Off-campus UMass Amherst users: To download campus access dissertations, please use the following link to log into our proxy server with your UMass Amherst user name and password.

Non-UMass Amherst users: Please talk to your librarian about requesting this dissertation through interlibrary loan.

Dissertations that have an embargo placed on them will not be available to anyone until the embargo expires.



Access Type

Open Access Thesis

Document Type


Degree Program

Environmental Conservation

Degree Type

Master of Science (M.S.)

Year Degree Awarded


Month Degree Awarded



In California's northern Sierra Nevada mountains, the fire-dependent processes of forest ecosystems have been interrupted and altered by human land use and fire suppression. U.S. Forest Service policy directs land managers to plan for a future that includes multiple use and the restoration of resilient ecosystems. Planning decisions are to be informed by an analysis of the range of variability of ecological processes at multiple scales. Current climate trends in the northern Sierra are of increasing temperatures, increased precipitation, and earlier snowmelt, as well as changes to the frequency and duration of drought. These climate changes have and continue to influence fire frequency, extent, and severity.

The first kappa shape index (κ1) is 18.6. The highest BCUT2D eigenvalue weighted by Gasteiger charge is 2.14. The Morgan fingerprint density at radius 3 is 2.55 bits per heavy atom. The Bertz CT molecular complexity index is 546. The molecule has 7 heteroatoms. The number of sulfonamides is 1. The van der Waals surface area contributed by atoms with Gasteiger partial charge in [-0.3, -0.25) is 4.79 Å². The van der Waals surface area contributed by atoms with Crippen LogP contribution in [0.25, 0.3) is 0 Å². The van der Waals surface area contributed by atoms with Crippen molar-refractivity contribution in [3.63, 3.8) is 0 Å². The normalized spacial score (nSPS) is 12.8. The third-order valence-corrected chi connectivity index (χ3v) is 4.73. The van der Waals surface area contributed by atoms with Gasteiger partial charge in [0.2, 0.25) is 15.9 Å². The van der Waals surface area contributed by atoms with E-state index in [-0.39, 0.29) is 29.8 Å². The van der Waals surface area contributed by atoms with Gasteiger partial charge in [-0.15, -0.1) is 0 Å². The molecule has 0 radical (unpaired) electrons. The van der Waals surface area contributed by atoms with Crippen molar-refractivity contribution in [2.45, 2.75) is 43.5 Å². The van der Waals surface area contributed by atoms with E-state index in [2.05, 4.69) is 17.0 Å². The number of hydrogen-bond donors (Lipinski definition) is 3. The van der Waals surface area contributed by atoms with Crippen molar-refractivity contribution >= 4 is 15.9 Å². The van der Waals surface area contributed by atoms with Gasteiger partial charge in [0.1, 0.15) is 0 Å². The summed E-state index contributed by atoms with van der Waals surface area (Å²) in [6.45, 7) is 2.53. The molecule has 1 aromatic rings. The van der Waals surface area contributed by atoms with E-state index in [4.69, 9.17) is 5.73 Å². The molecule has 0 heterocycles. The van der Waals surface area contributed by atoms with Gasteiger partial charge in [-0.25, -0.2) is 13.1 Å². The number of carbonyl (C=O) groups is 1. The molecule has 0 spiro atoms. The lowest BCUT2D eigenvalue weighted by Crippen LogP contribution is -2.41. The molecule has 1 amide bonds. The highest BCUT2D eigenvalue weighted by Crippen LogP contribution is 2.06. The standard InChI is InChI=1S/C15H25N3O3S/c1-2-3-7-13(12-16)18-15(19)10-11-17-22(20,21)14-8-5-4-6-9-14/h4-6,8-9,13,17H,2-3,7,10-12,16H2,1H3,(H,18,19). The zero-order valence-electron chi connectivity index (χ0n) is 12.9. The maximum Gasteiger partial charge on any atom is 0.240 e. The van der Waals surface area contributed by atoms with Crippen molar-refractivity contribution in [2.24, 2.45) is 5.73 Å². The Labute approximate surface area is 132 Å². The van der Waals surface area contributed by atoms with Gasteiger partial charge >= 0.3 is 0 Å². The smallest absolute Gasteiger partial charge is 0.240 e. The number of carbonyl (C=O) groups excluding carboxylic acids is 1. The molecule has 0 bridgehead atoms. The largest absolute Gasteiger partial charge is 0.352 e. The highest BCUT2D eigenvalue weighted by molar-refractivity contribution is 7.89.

For this thesis, project partners and I adapted the Rocky Mountain Landscape Simulator (RMLands), a spatially explicit, stochastic, landscape disturbance and succession model, for use in the Sierra Nevada. RMLands was used to simulate wildfires and vegetation dynamics on a portion of the Tahoe National Forest in California, first under historical climate settings and then under alternative climate trajectories based on the Representative Concentration Pathway RCP8.5 projections. I then quantified the historical and the future ranges of variability in the disturbance regime, seral stage distribution, and patch configuration, and compared these to the current landscape.

My results suggest more frequent and extensive high severity fire, as well as higher canopy closure, than most other studies of mixed conifer Sierran forests. However, the results typically agree qualitatively with other research, and some differences may be due to differences in study design. Under warmer and drier future climate scenarios, the total area burned, and the proportion burned at high severity, increased. Due to fire's effects on vegetation, the current landscape departs from either historical or future conditions by several statistical measures. Based on these findings, I recommend that managers implement aggressive restoration efforts, utilize mitigation measures where the consequences of changing fire regimes are socially unacceptable, and carefully balance the needs of different ecosystems and of the resident communities. My study can be used to inform goals and specific strategies in restoration planning and help project planners think about impacts at the landscape scale.


First Advisor

John Finn

Second Advisor

Becky Estes

Third Advisor

Bradley Compton